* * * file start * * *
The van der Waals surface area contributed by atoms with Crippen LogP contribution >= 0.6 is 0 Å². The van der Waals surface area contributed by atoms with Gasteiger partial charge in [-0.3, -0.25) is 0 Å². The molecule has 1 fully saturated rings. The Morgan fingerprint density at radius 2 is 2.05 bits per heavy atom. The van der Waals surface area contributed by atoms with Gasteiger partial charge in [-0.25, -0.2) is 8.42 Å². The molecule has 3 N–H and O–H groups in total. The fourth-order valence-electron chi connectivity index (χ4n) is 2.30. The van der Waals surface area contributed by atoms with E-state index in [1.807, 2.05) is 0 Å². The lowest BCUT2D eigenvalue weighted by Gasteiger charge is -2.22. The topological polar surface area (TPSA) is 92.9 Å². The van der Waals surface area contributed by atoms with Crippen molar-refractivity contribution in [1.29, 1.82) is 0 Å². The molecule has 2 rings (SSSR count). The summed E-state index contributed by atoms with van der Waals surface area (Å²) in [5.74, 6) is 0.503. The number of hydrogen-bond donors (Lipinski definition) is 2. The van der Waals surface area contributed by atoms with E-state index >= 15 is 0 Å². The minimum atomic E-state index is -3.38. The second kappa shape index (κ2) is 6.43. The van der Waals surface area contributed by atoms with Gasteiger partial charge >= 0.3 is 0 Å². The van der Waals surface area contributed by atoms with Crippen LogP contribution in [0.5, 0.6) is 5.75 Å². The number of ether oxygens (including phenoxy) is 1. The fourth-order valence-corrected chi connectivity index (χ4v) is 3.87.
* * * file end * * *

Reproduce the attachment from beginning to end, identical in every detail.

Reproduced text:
The van der Waals surface area contributed by atoms with Crippen LogP contribution >= 0.6 is 0 Å². The van der Waals surface area contributed by atoms with Gasteiger partial charge in [-0.3, -0.25) is 0 Å². The molecule has 1 fully saturated rings. The Morgan fingerprint density at radius 2 is 2.05 bits per heavy atom. The van der Waals surface area contributed by atoms with Gasteiger partial charge in [-0.25, -0.2) is 8.42 Å². The molecule has 3 N–H and O–H groups in total. The fourth-order valence-electron chi connectivity index (χ4n) is 2.30. The van der Waals surface area contributed by atoms with E-state index in [1.807, 2.05) is 0 Å². The lowest BCUT2D eigenvalue weighted by Gasteiger charge is -2.22. The topological polar surface area (TPSA) is 92.9 Å². The van der Waals surface area contributed by atoms with Crippen molar-refractivity contribution in [1.29, 1.82) is 0 Å². The molecule has 2 rings (SSSR count). The summed E-state index contributed by atoms with van der Waals surface area (Å²) in [5.74, 6) is 0.503. The number of hydrogen-bond donors (Lipinski definition) is 2. The van der Waals surface area contributed by atoms with E-state index >= 15 is 0 Å². The minimum atomic E-state index is -3.38. The second kappa shape index (κ2) is 6.43. The van der Waals surface area contributed by atoms with Gasteiger partial charge >= 0.3 is 0 Å². The van der Waals surface area contributed by atoms with Crippen LogP contribution in [0.5, 0.6) is 5.75 Å². The number of ether oxygens (including phenoxy) is 1. The fourth-order valence-corrected chi connectivity index (χ4v) is 3.87.